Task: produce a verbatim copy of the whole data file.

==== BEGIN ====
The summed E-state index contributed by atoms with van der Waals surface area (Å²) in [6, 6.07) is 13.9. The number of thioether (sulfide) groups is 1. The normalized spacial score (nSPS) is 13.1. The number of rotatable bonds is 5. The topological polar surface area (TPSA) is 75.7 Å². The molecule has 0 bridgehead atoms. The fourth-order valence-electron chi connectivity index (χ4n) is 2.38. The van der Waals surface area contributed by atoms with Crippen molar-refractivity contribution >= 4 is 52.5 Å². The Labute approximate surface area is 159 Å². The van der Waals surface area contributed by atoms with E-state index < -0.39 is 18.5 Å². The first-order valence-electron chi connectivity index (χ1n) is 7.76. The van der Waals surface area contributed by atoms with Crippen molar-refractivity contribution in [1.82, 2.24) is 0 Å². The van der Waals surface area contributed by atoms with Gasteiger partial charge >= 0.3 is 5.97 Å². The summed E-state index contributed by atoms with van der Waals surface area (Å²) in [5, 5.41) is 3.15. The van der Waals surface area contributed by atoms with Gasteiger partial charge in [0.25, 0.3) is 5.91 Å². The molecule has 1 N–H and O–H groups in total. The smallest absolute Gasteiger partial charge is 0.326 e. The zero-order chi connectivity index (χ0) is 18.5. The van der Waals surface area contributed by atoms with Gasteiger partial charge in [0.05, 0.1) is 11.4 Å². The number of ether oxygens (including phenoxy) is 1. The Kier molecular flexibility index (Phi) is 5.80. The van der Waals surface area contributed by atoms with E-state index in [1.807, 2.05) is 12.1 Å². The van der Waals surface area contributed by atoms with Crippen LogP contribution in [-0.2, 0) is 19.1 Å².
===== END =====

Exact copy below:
The summed E-state index contributed by atoms with van der Waals surface area (Å²) in [6, 6.07) is 13.9. The number of thioether (sulfide) groups is 1. The normalized spacial score (nSPS) is 13.1. The number of rotatable bonds is 5. The topological polar surface area (TPSA) is 75.7 Å². The molecule has 0 bridgehead atoms. The fourth-order valence-electron chi connectivity index (χ4n) is 2.38. The van der Waals surface area contributed by atoms with Crippen molar-refractivity contribution >= 4 is 52.5 Å². The Labute approximate surface area is 159 Å². The van der Waals surface area contributed by atoms with E-state index < -0.39 is 18.5 Å². The first-order valence-electron chi connectivity index (χ1n) is 7.76. The van der Waals surface area contributed by atoms with Crippen molar-refractivity contribution in [1.82, 2.24) is 0 Å². The van der Waals surface area contributed by atoms with Gasteiger partial charge >= 0.3 is 5.97 Å². The summed E-state index contributed by atoms with van der Waals surface area (Å²) in [5, 5.41) is 3.15. The van der Waals surface area contributed by atoms with Gasteiger partial charge in [0.25, 0.3) is 5.91 Å². The molecule has 1 N–H and O–H groups in total. The smallest absolute Gasteiger partial charge is 0.326 e. The zero-order chi connectivity index (χ0) is 18.5. The van der Waals surface area contributed by atoms with Gasteiger partial charge in [0.05, 0.1) is 11.4 Å². The number of ether oxygens (including phenoxy) is 1. The Kier molecular flexibility index (Phi) is 5.80. The van der Waals surface area contributed by atoms with E-state index in [1.807, 2.05) is 12.1 Å². The van der Waals surface area contributed by atoms with Crippen LogP contribution in [-0.2, 0) is 19.1 Å².